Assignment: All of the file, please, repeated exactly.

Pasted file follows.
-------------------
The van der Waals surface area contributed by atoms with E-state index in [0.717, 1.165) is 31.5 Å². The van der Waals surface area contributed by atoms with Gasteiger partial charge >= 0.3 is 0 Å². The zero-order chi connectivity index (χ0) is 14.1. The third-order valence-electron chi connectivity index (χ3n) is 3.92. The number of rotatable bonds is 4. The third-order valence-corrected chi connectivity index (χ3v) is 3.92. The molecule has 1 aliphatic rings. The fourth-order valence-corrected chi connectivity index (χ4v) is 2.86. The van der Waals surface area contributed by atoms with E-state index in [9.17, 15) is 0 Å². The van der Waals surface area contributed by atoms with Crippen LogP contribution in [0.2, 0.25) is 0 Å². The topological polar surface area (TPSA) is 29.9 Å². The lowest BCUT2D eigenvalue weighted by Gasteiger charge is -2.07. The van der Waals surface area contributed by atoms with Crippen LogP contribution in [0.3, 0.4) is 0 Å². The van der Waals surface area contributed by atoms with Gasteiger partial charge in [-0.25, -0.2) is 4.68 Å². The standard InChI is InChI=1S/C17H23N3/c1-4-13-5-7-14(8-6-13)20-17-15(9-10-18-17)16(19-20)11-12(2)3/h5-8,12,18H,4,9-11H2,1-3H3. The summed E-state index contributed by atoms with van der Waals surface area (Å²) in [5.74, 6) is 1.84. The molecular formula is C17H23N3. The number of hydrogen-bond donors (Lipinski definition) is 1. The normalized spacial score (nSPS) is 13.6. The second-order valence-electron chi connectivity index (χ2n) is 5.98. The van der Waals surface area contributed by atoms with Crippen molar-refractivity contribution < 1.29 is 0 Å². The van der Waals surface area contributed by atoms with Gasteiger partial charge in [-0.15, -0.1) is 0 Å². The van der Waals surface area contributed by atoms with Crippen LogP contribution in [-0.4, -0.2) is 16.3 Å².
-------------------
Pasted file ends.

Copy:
The van der Waals surface area contributed by atoms with E-state index in [0.717, 1.165) is 31.5 Å². The van der Waals surface area contributed by atoms with Gasteiger partial charge >= 0.3 is 0 Å². The zero-order chi connectivity index (χ0) is 14.1. The third-order valence-electron chi connectivity index (χ3n) is 3.92. The number of rotatable bonds is 4. The third-order valence-corrected chi connectivity index (χ3v) is 3.92. The molecule has 1 aliphatic rings. The fourth-order valence-corrected chi connectivity index (χ4v) is 2.86. The van der Waals surface area contributed by atoms with E-state index in [9.17, 15) is 0 Å². The van der Waals surface area contributed by atoms with Crippen LogP contribution in [0.2, 0.25) is 0 Å². The topological polar surface area (TPSA) is 29.9 Å². The lowest BCUT2D eigenvalue weighted by Gasteiger charge is -2.07. The van der Waals surface area contributed by atoms with Crippen LogP contribution in [0.3, 0.4) is 0 Å². The van der Waals surface area contributed by atoms with Gasteiger partial charge in [-0.25, -0.2) is 4.68 Å². The standard InChI is InChI=1S/C17H23N3/c1-4-13-5-7-14(8-6-13)20-17-15(9-10-18-17)16(19-20)11-12(2)3/h5-8,12,18H,4,9-11H2,1-3H3. The summed E-state index contributed by atoms with van der Waals surface area (Å²) in [5.74, 6) is 1.84. The molecular formula is C17H23N3. The number of hydrogen-bond donors (Lipinski definition) is 1. The normalized spacial score (nSPS) is 13.6. The second-order valence-electron chi connectivity index (χ2n) is 5.98. The van der Waals surface area contributed by atoms with Crippen molar-refractivity contribution < 1.29 is 0 Å². The van der Waals surface area contributed by atoms with Gasteiger partial charge in [-0.15, -0.1) is 0 Å². The van der Waals surface area contributed by atoms with Crippen LogP contribution in [-0.4, -0.2) is 16.3 Å².